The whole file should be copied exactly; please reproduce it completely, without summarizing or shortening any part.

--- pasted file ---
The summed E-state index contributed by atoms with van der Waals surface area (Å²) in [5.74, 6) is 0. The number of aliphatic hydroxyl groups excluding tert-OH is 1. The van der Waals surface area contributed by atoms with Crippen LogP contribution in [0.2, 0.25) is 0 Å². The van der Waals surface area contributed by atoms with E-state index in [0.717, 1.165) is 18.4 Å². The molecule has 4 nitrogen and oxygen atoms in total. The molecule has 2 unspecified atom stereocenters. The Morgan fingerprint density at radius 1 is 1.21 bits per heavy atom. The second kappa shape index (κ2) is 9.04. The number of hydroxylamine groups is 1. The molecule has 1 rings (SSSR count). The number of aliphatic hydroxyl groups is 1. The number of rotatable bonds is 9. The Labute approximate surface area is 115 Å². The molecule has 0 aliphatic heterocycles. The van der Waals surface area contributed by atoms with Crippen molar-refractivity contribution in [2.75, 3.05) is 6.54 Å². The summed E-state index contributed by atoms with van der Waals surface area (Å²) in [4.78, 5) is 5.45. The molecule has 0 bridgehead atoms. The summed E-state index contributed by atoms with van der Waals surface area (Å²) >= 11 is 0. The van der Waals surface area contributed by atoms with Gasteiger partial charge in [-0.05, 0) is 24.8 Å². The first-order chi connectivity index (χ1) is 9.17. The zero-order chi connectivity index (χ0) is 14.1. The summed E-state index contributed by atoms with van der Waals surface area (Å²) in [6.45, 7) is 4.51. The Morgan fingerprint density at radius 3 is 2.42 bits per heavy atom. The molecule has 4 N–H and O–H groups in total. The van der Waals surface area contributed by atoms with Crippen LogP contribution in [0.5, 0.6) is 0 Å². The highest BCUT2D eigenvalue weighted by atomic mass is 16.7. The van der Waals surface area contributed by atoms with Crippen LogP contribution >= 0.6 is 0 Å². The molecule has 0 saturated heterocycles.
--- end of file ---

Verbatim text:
The summed E-state index contributed by atoms with van der Waals surface area (Å²) in [5.74, 6) is 0. The number of aliphatic hydroxyl groups excluding tert-OH is 1. The van der Waals surface area contributed by atoms with Crippen LogP contribution in [0.2, 0.25) is 0 Å². The van der Waals surface area contributed by atoms with E-state index in [0.717, 1.165) is 18.4 Å². The molecule has 4 nitrogen and oxygen atoms in total. The molecule has 2 unspecified atom stereocenters. The Morgan fingerprint density at radius 1 is 1.21 bits per heavy atom. The second kappa shape index (κ2) is 9.04. The number of hydroxylamine groups is 1. The molecule has 1 rings (SSSR count). The number of aliphatic hydroxyl groups is 1. The number of rotatable bonds is 9. The Labute approximate surface area is 115 Å². The molecule has 0 aliphatic heterocycles. The van der Waals surface area contributed by atoms with Crippen molar-refractivity contribution in [2.75, 3.05) is 6.54 Å². The summed E-state index contributed by atoms with van der Waals surface area (Å²) in [4.78, 5) is 5.45. The molecule has 0 bridgehead atoms. The summed E-state index contributed by atoms with van der Waals surface area (Å²) >= 11 is 0. The van der Waals surface area contributed by atoms with Gasteiger partial charge in [-0.05, 0) is 24.8 Å². The first-order chi connectivity index (χ1) is 9.17. The zero-order chi connectivity index (χ0) is 14.1. The summed E-state index contributed by atoms with van der Waals surface area (Å²) in [6.45, 7) is 4.51. The Morgan fingerprint density at radius 3 is 2.42 bits per heavy atom. The molecule has 4 N–H and O–H groups in total. The van der Waals surface area contributed by atoms with Crippen LogP contribution in [0.5, 0.6) is 0 Å². The highest BCUT2D eigenvalue weighted by atomic mass is 16.7. The van der Waals surface area contributed by atoms with Crippen LogP contribution >= 0.6 is 0 Å². The molecule has 0 saturated heterocycles.